Jacket: The midwest can be windy in the winter, so a jacket is a major necessity. I decided to get a decent one this year and found this one by Mountain Hardwear. I had never heard of the brand, but it was on sale, and it had pockets with zippers. Turns out they can be a bit pricy. So far, I have been very satisfied. One thing I really like is that my neck stays warm when the zipper is completely zipped. I haven’t really needed a neck warmer this winter. It also does a great job of shielding the wind. When I ran the Red Flannel Run I wore a huge winter jacket, which I wouldn’t normally wear, but it was FREEZING (and it went with the theme of the race).

Socks: I recently discovered SmartWool and I love them! When I got new shoes this year, I was worried a bit about running in the winter due to the meshing of the Mizunos. However, I have not had a single issue with cold feet this winter thanks to my socks. I totally recommend getting some if you want to run in cold weather. Who cares if they’re $15 bucks? You’re toes will thank you.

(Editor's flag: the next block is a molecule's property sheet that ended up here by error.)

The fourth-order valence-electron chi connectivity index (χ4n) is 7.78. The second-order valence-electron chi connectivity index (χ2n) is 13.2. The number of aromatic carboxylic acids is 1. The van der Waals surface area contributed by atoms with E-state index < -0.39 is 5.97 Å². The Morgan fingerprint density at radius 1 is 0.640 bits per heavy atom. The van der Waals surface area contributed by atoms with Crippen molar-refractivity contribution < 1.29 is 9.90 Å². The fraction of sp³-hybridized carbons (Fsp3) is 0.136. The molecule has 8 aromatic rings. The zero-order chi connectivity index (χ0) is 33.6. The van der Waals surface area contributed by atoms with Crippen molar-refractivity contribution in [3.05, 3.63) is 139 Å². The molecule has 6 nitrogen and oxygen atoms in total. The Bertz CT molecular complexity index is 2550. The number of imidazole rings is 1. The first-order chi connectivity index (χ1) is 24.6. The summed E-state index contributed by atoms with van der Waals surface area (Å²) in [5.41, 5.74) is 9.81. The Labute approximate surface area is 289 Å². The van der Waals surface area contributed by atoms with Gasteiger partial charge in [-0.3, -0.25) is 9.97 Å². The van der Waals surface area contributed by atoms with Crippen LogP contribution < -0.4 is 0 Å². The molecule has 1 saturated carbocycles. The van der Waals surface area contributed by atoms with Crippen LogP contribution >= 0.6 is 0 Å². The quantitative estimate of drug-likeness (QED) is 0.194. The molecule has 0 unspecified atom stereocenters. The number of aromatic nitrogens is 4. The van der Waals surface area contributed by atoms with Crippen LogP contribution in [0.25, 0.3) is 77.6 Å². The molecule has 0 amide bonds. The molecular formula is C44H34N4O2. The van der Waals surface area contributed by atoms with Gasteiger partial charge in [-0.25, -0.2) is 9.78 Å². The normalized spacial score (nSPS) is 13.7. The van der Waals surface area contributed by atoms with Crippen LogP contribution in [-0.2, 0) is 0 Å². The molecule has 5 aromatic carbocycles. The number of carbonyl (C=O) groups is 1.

Hat and gloves: This winter I’ve been wearing generic hat and gloves because, frankly, I don’t care. As long as my head doesn’t itch and I can work my iPhone quickly I’m happy. I usually have other things that bother me more (runny noses, stiff shoulders, etc.) than the stylishness vs. practicality of my hat and gloves. One thing I will say about my gloves is that I will not run in cold weather without them. They are as important as my shoes. If my hands are cold I am miserable. Even though they are a bit bulky, I like that I can expose my fingers for a few seconds to cool them off when my hands get sweaty.